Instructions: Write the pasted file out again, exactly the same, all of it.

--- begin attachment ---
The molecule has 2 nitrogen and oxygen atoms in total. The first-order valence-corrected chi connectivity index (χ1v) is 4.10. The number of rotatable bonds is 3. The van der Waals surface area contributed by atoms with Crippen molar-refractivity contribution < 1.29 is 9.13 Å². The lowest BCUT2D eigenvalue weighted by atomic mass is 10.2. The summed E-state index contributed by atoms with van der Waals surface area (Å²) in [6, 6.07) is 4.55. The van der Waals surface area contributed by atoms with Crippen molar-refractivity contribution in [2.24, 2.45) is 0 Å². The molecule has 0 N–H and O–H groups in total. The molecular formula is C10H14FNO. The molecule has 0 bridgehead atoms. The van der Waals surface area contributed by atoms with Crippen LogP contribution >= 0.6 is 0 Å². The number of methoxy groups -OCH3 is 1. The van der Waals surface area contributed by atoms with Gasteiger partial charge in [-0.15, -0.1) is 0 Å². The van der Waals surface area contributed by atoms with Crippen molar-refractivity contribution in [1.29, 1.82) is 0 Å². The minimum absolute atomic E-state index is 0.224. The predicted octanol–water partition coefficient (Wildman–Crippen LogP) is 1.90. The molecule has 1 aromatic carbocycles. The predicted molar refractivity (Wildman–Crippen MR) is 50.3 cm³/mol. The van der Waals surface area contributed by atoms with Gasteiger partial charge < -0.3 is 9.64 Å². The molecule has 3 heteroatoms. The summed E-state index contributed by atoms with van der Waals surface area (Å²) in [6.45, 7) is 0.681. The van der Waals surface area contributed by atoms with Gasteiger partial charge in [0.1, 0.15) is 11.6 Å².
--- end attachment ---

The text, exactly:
The molecule has 2 nitrogen and oxygen atoms in total. The first-order valence-corrected chi connectivity index (χ1v) is 4.10. The number of rotatable bonds is 3. The van der Waals surface area contributed by atoms with Crippen molar-refractivity contribution < 1.29 is 9.13 Å². The lowest BCUT2D eigenvalue weighted by atomic mass is 10.2. The summed E-state index contributed by atoms with van der Waals surface area (Å²) in [6, 6.07) is 4.55. The van der Waals surface area contributed by atoms with Crippen molar-refractivity contribution in [2.24, 2.45) is 0 Å². The molecule has 0 N–H and O–H groups in total. The molecular formula is C10H14FNO. The molecule has 0 bridgehead atoms. The van der Waals surface area contributed by atoms with Crippen LogP contribution >= 0.6 is 0 Å². The number of methoxy groups -OCH3 is 1. The van der Waals surface area contributed by atoms with Gasteiger partial charge in [-0.15, -0.1) is 0 Å². The van der Waals surface area contributed by atoms with Crippen molar-refractivity contribution in [1.29, 1.82) is 0 Å². The minimum absolute atomic E-state index is 0.224. The predicted octanol–water partition coefficient (Wildman–Crippen LogP) is 1.90. The molecule has 1 aromatic carbocycles. The predicted molar refractivity (Wildman–Crippen MR) is 50.3 cm³/mol. The van der Waals surface area contributed by atoms with Gasteiger partial charge < -0.3 is 9.64 Å². The molecule has 3 heteroatoms. The summed E-state index contributed by atoms with van der Waals surface area (Å²) in [6.45, 7) is 0.681. The van der Waals surface area contributed by atoms with Gasteiger partial charge in [0.1, 0.15) is 11.6 Å².